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Twitter

The Dos and Don’ts of Twitter

By | Twitter | No Comments

When it comes to social media etiquette and the Twitterverse, there are some things you should and shouldn’t do.

If you haven’t quite mastered Twitter and communicating online, you’ll want to before your lack of familiarity with the platform lands you in hot water.

Don't look like a fool on #Twitter - learn the do's & don'ts! Click To Tweet

It can be hard to stay up-to-date with best practices in Twitter, though, with changes being rolled out regularly. Most recently, a source close to Twitter said that the platform would no longer count links and images as part of its 140-character limit, freeing up space for longer messages.

So how can you be sure you’re tweeting right? Check out our dos and don’ts to make sure you’re on the right track.

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Iowa State students investigated for threatening tweets

By | Blog, Negative Comments, social media Policy, Twitter | No Comments

We are going to mark this down as for an example of how to not use Twitter.

One of the local sports teams in our area, the University of Kansas, played in a basketball game Monday night against Iowa State. The game was controversial for several reasons: the officiating and one of the players on Kansas dunking at the end of the game.

The player, Elijah Johnson, torched Iowa State for 39 points (including eight in the final 29 seconds of the second half and 12 in overtime), and dunked on the final play of the game, when Kansas was up 10 points already.

Johnson, who received boos immediately following the dunk, apologized live on ESPN’s SportsCenter and to Iowa State’s coach.

Unfortunately, some Iowa State fans did not see Johnson’s apology and took to social media to display their outrage. WARNING: the following images contain racist, homophobic and threatening language.

The two Twitter accounts that tweeted these hateful words have been deactivated. Late Tuesday night, the Iowa State Police Department confirmed to ABC5 that they are investigating the online threats:
We suggest this to anyone on Twitter:

  • Don’t make death threats to anyone
  • Don’t say anything you wouldn’t want your mother to see
  • Just because you delete your accounts or tweets that doesn’t mean the tweets won’t get a screenshot taken of them
  • If you are going to make threats on Twitter, using your real name in a Twitter handle makes it really easy for the Internet to find out who you are

While police will have to prove that these students actually tweeted these threats, it raises several questions:

What can and should happen to someone who makes a threat to another person online?

A Miami teen was arrested in December following the Sandy Hook Elementary shooting for tweeting the following: “Yeah a bunch of little kids died. I could care less. And my school announced it like matters. safe? I could shoot this school up easily.”

A 25-year-old Birmingham, Alabama man was arrested and charged for making a threat to President Obama over Twitter in October. Some of his tweets read: ”Free speech? Really? Let’s test this! Let’s kill the president!” and ”I’m going to finish this, if they get me, they get me! #ohwell. I think we could get the president with cyanide. #MakeItSlow.”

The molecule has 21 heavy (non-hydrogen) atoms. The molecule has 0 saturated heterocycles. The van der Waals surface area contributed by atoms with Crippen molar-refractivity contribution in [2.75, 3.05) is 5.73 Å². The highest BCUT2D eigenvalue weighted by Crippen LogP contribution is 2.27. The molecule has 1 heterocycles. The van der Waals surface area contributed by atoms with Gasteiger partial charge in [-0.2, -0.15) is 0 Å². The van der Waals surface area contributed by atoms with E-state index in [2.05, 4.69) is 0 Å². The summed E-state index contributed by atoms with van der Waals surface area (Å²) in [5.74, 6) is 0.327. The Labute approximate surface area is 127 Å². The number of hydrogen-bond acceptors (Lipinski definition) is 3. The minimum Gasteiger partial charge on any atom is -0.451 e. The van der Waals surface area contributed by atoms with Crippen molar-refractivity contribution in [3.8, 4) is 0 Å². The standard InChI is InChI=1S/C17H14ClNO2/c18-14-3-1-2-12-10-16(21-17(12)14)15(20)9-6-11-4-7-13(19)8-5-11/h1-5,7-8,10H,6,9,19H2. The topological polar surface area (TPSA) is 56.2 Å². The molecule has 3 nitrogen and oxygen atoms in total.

A Texas high school quarterback was arrested for suggestively tweeting about killing teachers. Oscar Resendez tweeted “Or we could start a riot and kill all the teachers” and “We could call in a bomb threat so we can go home.”

Back to the Iowa State students:

Under Iowa state law, an assault is defined as “Any act which is intended to place another in fear of immediate physical contact which will be painful, injurious, insulting, or offensive, coupled with the apparent ability to execute the act.”

The Iowa State statute I.C.A. 708.2 states that Stephen Koithan could face anywhere from a simple misdemeanor or aggravated misdemeanor depending on his criminal history.

The police will most likely investigate to see if Koithan has a gun and they will take it from there.

Regardless of any criminal charges filed against Koithan, this will most likely follow him (rightfully so, we may add) into his professional career.

In the end, it is best to just never make a threat on Twitter or in real life.

Small Business Saturday

By | Email Marketing, Facebook, Local Business, Twitter | No Comments

We love this local business movement in its second year. It should be called “local” not small but the initiative is an excellent one. Driven by American Express it provides a focal point for leading customers to local businesses.  Held on the Saturday after Black Friday.  This is a day when we can all celebrate shopping local and support local business owners in our area.  American Express is providing access to free tools we recommend for growing your business.

The move toward local business is not just on the Saturday after Black Friday. Local business has opportunity every day of the year. Smart phones and location technology online are driving a local revolution. Online search is turning more and more local. People don’t just want to know who has the product or service they are looking for – they want to know who has it close by.

Are you taking advantage of this beneficial shift? What can you do to get ready?

Are you engaging with your customers? Generating contact on Facebook, Twitter or through a regular email.

Is your business listed online? Claim you business on Google Places, Bing Business Portal and Yahoo Local Listings.

Add a lot of pictures, videos of your business. Create amazing offers and publish online.

Its a fun and exciting time to be a local business and Turn The Page is absolutely thrilled to be part of the journey with so many great small business owners.